Wednesday, 23 May 2007


I was the new teacher in the factory, and my students, a group of some thirty male engineers, were looking me up and down and making me feel even more nervous than I'd felt to begin with. Mr Sugimoto, a fussy, self-important little man who worked in the administration, stepped smartly up to the microphone to introduce me. I'd already decided that I didn't like him; he was an unctuous fellow with a condescending manner and poor English skills -- not that he knew it.

"Here she is, then," Mr Sugimoto began unceromoniously in Japanese, gesturing roughly in my direction. "Your new teacher. Her name's hard to pronounce, but maybe she'll help you by pronouncing it slowly. Foreigners' names! Ha, ha, ha!"

I began to feel even more nervous. His tone was worryingly disrespectful.

Mr Sugimoto wiped his eyes, still chuckling over my impossible foreign name. "Sorry she's not younger!" he announced, casting a sideways glance at me as though I were a side of pork he was casually inspecting. "I've looked at her resume and it says she's 30. Too bad! Next time we'll see if we can get one in her twenties!"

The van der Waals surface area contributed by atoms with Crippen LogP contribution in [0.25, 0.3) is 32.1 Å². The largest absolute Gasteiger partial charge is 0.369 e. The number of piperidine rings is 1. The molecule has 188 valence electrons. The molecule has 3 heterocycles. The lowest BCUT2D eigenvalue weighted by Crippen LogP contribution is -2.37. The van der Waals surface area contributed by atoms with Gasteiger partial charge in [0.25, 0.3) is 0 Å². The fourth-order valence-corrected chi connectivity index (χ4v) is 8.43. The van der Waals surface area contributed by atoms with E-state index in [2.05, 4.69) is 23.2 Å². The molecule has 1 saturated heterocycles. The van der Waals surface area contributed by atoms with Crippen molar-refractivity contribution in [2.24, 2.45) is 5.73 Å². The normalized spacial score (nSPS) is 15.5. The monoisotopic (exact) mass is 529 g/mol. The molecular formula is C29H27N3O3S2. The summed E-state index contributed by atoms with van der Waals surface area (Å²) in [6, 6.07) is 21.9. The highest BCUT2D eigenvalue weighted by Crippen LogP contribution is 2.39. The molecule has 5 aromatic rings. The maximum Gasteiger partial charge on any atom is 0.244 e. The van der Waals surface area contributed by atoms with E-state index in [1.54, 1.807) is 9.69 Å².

My jaw dropped. The bastard obviously didn't realize that I understood Japanese!

"She's not too bad looking I guess, but --" He suddenly stopped and frowned. "What?" he barked at a man sitting in the front row who had been watching my reaction and was nervously waving his hand in a frantic little 'Stop -- stop!' damage-control gesture.

"Um, Mr Sugimoto, I think she understands Japanese," the man half-whispered.

"Don't be silly, of course she doesn't!" He glanced over at me quickly, a furtive look in his eye. "Do-You-Understand-Japanese?" he asked in sentient-being-to- idiot tones.